Ornithological Society of Helsinki Area – Tringa and BirdLife Finland
Helsinki has witnessed a happy family event when a brood of eagle owls (Bubo bubo) was found on the roof of a local shopping centre in downtown Helsinki. The female is taking care of three chicks, and male has been seen providing food for the small family. This is the first time that eagle owls have been observed breeding in a city centre in Finland.
Marja Saarinen explains: "I followed the life of eagle owls throughout the winter. I saw them mating four times in December and January. On the 11th of January I noticed that the female had disappeared, meaning that incubation had started. Because Eagle owls incubate their eggs approximately 35 days I estimated that the chicks would be likely to hatch around 14.2.2011 -Valentine’s day. Then, at the end of February I found again the female eagle owl and got my reward for the hard work that I had done observing the owls throughout the winter. I assumed that the bird had chicks underneath, judging by her behaviour and her staying continuously in the nest. Because there was a lot of snow it was difficult to see the nest, but I finally spotted the chicks on the first days of March.
Large raptors nesting in central city areas is a recent and interesting phenomenon.The first Eagle owls were observed in downtown Helsinki in 2005, and the current estimate for the number of territories is three to four. “This ‘urbanisation’ of Eagle owls is probably due to a decrease in the persecution of large birds of prey, following the protection laws that were implemented in the 1980s. Owls are not afraid of humans anymore, and due to the recent invasion of wild rabbits in Helsinki, food is abundantly available. Therefore Helsinki is likely to be very attractive for birds of prey” says Raimo Seppälä, a member of the City Owl group of Tringa — the Ornithological Society in the Helsinki Area.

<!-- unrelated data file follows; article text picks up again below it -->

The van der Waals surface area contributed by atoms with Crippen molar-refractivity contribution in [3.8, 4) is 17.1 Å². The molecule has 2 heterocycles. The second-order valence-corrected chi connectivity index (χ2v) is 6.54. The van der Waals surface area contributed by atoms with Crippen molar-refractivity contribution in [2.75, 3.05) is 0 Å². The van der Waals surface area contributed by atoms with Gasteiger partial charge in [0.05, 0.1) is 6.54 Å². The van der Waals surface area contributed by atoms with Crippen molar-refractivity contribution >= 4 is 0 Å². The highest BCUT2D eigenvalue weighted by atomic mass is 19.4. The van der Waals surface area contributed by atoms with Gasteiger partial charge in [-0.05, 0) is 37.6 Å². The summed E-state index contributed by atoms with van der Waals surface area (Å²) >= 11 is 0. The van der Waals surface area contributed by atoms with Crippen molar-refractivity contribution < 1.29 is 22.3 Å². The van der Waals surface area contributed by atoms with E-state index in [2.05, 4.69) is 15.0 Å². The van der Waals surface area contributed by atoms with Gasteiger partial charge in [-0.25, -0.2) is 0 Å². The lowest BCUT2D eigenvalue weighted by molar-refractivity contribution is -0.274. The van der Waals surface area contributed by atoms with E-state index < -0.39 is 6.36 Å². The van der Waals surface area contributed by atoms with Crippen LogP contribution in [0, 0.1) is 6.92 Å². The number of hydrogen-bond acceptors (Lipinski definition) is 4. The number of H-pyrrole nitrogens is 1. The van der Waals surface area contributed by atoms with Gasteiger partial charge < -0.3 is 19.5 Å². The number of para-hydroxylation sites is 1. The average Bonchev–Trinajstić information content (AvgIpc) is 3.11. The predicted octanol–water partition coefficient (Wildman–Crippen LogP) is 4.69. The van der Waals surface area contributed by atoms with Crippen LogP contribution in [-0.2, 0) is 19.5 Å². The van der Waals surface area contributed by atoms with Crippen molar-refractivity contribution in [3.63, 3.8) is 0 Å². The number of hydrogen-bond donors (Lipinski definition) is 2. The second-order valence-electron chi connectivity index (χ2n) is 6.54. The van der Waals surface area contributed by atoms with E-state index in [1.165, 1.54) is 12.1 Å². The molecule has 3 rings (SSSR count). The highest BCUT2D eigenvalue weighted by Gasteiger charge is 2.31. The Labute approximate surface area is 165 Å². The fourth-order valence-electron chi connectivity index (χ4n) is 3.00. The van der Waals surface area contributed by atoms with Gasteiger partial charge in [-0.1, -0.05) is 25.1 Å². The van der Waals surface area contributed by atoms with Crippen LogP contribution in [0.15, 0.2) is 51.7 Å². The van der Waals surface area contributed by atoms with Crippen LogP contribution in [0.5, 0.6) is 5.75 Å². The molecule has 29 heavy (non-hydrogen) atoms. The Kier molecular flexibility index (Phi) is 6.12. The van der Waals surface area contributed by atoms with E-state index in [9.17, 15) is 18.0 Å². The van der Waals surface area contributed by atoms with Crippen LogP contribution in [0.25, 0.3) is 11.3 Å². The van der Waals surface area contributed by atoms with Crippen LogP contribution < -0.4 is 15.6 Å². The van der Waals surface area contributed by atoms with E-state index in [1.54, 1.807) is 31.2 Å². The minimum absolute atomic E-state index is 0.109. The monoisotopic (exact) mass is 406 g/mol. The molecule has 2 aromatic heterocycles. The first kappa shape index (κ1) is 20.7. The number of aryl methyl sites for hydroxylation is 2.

There are no natural predators for eagle owls in Helsinki. Therefore the biggest threat to the nesting couple is unintentional harassment by humans, like snow removal from the roofs, or window washing. Tringa and BirdLife Finland wish that the owls can continue breeding peacefully within the vivid city-scene. However, anyone wishing to take a sneak peak of the secret family life of eagle owls, can visit the roof terrace of the Sokos Hotel Vaakuna, which provides a view to the nest.
An eagle owl called Bubi attracted worldwide interest when it took part in the Football match between Belgium and Finland in 2007. The current couple doesn’t involve Bubi, as Bubi’s territory is elsewhere – close to the Olympic stadium.
Researcher Johan Ekroos
+358 50 353 5031
Raimo Seppälä, +358 50 560 4861
Pictures available in http://www.birdlife.fi/tiedotteet/
* Remeber to mention the name of the photographer